Story and task estimates can be a struggle. Sometimes, teams even forgo estimates completely when they find them challenging or don’t see the value. But when teams skip this step, they also forgo all the benefits these estimates offer!
(And it goes beyond just committing to deadlines 🙂)
Even rough estimates can help teams plan workload
One of the primary reasons I see a team skip estimating is because “no one is good at estimates.” Whether implicitly or explicitly, the team thinks: “If the estimates are always wrong, why estimate at all?”
This is fundamentally flawed because estimating is a skill like anything else. With practice, everyone can get better. But this reasoning also assumes we want estimates to be correct predictions of how long something will take. While that would be wonderful in a perfect world, that’s not where an estimate offers value.
Estimates are valuable in their relative size. As a team practices estimating, they learn which stories or tasks are bigger and by (roughly) how much. This makes it easier to plan a sustainable workload.
Rather than always committing the team to seven tickets without a clear indication of their size, the team can choose to commit to roughly the same workload week over week — regardless of how many tickets that is. Some weeks it could be seven, others it could be 13.
When a team can gauge roughly how much work they have planned, they can also account for time off or other priorities such as hiring activities, on-call rotations or team building.
A sustainable workload is one of the primary ways to mitigate burnout and attrition.
A tool for psychological safety
Another reason teams skip estimating is because estimates have been used punitively in the past. If a team was punished when they didn’t meet an estimate, then it makes perfect sense why they no longer use them. This scenario points to a much larger top-down culture problem within the organization.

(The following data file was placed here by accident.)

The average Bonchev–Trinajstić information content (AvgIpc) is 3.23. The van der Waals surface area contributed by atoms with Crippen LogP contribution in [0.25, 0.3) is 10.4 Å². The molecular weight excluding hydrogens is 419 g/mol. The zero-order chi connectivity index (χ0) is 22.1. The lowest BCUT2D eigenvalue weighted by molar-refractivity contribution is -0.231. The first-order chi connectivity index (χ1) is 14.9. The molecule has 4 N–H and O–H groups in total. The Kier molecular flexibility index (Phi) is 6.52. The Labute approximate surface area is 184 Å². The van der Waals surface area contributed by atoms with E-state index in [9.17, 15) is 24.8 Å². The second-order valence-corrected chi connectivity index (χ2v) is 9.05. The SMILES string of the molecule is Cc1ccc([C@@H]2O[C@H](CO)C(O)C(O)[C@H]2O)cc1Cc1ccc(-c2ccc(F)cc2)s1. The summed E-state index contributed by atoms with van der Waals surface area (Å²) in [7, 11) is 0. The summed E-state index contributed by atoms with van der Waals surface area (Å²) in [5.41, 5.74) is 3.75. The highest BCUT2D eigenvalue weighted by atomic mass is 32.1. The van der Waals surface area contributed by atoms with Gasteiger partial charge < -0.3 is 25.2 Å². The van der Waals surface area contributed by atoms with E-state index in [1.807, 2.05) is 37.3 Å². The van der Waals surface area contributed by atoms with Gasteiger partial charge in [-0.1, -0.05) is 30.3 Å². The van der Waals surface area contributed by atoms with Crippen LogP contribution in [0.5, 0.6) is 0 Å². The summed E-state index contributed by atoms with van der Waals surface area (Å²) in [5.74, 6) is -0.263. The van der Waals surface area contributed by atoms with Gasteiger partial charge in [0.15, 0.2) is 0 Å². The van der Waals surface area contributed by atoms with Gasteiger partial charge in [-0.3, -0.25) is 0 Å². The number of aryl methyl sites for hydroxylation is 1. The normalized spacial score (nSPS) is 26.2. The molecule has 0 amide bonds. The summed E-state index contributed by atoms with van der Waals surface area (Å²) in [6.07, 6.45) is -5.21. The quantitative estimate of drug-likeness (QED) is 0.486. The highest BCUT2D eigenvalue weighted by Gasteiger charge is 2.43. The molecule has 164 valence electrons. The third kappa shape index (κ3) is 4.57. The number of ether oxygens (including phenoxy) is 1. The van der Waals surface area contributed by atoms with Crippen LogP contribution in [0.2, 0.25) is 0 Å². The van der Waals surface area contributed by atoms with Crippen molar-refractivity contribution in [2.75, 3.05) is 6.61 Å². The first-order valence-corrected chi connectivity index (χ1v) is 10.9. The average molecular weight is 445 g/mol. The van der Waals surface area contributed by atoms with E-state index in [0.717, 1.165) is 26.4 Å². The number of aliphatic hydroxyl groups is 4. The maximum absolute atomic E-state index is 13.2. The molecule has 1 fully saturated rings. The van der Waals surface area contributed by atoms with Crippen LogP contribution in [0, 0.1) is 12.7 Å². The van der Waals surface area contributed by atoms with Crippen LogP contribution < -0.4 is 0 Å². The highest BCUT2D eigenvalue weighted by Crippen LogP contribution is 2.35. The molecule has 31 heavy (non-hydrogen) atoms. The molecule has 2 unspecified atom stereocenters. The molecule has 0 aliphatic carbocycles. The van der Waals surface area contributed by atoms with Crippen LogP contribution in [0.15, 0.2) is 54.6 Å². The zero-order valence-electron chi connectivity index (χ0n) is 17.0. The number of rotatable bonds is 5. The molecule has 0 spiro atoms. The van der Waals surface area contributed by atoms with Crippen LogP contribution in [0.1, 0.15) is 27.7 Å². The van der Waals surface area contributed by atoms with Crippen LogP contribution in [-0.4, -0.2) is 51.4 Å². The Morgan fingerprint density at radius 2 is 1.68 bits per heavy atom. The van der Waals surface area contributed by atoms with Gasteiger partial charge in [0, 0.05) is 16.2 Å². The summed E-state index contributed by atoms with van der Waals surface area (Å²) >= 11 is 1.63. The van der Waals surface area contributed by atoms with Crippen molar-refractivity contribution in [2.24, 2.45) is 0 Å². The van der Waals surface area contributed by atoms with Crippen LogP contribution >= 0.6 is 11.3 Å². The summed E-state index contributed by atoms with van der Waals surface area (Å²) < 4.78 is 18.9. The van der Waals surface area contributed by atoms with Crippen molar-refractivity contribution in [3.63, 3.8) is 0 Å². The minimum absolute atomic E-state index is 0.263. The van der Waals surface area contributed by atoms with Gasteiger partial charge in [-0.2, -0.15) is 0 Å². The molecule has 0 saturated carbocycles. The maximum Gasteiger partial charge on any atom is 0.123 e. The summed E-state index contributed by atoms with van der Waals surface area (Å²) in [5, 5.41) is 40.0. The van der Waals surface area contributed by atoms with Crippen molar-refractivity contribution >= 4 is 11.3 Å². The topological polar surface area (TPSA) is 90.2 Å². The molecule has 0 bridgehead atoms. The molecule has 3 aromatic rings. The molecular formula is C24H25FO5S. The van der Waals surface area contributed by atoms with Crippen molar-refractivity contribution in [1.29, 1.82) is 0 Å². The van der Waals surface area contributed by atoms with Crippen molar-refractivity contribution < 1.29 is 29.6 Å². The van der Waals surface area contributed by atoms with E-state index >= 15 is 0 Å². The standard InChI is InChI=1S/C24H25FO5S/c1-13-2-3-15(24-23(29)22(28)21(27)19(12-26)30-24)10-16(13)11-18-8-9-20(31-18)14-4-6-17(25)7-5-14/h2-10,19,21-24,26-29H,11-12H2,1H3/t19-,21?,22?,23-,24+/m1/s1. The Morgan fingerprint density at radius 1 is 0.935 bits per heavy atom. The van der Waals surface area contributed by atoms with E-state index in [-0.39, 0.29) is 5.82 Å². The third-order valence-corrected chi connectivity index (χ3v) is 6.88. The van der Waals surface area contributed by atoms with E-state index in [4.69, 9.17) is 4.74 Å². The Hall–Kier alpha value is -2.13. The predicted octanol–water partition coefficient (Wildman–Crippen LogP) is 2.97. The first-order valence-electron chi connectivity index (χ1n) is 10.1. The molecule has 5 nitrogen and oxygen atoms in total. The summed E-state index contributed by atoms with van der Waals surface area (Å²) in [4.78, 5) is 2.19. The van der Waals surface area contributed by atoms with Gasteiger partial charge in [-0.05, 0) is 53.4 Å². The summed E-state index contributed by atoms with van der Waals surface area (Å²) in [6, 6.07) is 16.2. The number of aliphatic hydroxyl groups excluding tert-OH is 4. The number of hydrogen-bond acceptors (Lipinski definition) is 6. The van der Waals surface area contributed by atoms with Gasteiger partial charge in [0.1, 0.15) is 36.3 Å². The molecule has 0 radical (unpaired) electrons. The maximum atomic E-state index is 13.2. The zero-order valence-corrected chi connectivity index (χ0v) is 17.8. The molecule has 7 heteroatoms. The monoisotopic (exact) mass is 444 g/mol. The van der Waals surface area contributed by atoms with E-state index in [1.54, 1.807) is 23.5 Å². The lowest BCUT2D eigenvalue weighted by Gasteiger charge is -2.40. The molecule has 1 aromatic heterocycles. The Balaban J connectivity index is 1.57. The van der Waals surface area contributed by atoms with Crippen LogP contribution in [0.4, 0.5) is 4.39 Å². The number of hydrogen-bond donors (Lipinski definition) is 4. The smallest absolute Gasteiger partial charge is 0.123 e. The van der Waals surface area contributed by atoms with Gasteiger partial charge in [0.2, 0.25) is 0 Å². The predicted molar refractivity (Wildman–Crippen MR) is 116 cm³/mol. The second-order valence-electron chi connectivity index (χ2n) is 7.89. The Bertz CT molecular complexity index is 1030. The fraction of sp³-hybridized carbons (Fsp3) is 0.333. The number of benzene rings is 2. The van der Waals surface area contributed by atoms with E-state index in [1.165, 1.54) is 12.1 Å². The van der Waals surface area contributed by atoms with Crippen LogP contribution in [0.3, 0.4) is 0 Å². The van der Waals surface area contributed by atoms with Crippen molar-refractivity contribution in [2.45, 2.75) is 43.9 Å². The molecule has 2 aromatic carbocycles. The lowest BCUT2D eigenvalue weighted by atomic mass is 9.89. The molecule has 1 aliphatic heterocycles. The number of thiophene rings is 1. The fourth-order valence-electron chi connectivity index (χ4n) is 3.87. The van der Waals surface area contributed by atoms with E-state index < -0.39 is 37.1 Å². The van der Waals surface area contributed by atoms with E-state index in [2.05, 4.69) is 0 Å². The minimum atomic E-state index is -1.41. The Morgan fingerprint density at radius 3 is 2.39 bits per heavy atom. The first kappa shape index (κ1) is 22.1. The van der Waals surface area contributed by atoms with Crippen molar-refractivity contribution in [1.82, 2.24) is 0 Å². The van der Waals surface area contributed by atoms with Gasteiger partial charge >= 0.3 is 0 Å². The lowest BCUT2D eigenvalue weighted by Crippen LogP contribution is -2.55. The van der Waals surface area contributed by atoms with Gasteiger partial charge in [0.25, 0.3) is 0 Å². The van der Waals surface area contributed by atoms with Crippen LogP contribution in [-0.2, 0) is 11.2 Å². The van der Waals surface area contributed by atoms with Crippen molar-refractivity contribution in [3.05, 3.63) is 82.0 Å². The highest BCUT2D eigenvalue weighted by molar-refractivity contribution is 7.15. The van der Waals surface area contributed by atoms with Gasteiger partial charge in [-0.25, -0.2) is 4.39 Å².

Estimates are educated guesses that set realistic expectations. Estimates are not predictions or promises.
When estimates are punitive, it’s up to organizational leadership to step back and reevaluate how they use estimates. Often, this is where my team steps in. External consultants are uniquely poised to have hard conversations. We educate higher-ups on how to use the information estimates provide to reset their expectations.
Fear- and shame-based tactics are extrinsic motivators with a short shelf life. They also do a lot of damage to your team’s mental and emotional health. Punishing a team that exceeds its estimates will not lead to leadership’s desired outcomes, because a team needs to feel psychologically safe to explore and innovate.
Treating estimates as communication tools rather than hard deadlines creates a safe space for the team to creatively problem-solve.
An important step for a collaborative culture
Finally, estimates can serve as a tool for knowing when to ask for help. But I see many teams miss out on this value.
In team cultures that celebrate “rockstar programmers” or individual achievements, using estimates in this way can be scary. In individualistic team cultures, asking for help is discouraged or tolerated at best. In a collaborative culture, estimates act as a guidepost to let a team member know they might be rabbit-holing and should ask for help.
Creating estimates as a team means agreeing on the amount of effort a task or story is expected to take. This spreads the responsibility if something takes longer than anticipated. If a team member picks up a one-point story and gets stuck, they have a shared expectation of how much time they should spend investigating and troubleshooting. So, if your team assumes a one-point story is roughly one day of work, the assignee can reach out for help after a few hours if they haven’t made progress.
Changing organizational culture is a slow process, but estimating as a team is one strategy to start building a collaborative environment.
Even when it’s messy — don’t skip the estimate
Team estimates are valuable software development tools. They help teams plan sustainable workloads, create space for problem-solving and provide guidance for asking for help. Teams shouldn’t abandon estimating — and miss out on all the benefits it can provide — just because it’s hard.
Estimates provide tremendous value, and with a little practice, we can all start to take advantage of that value. To help you get started, check out my recent post about the art — and science — of crafting an estimate.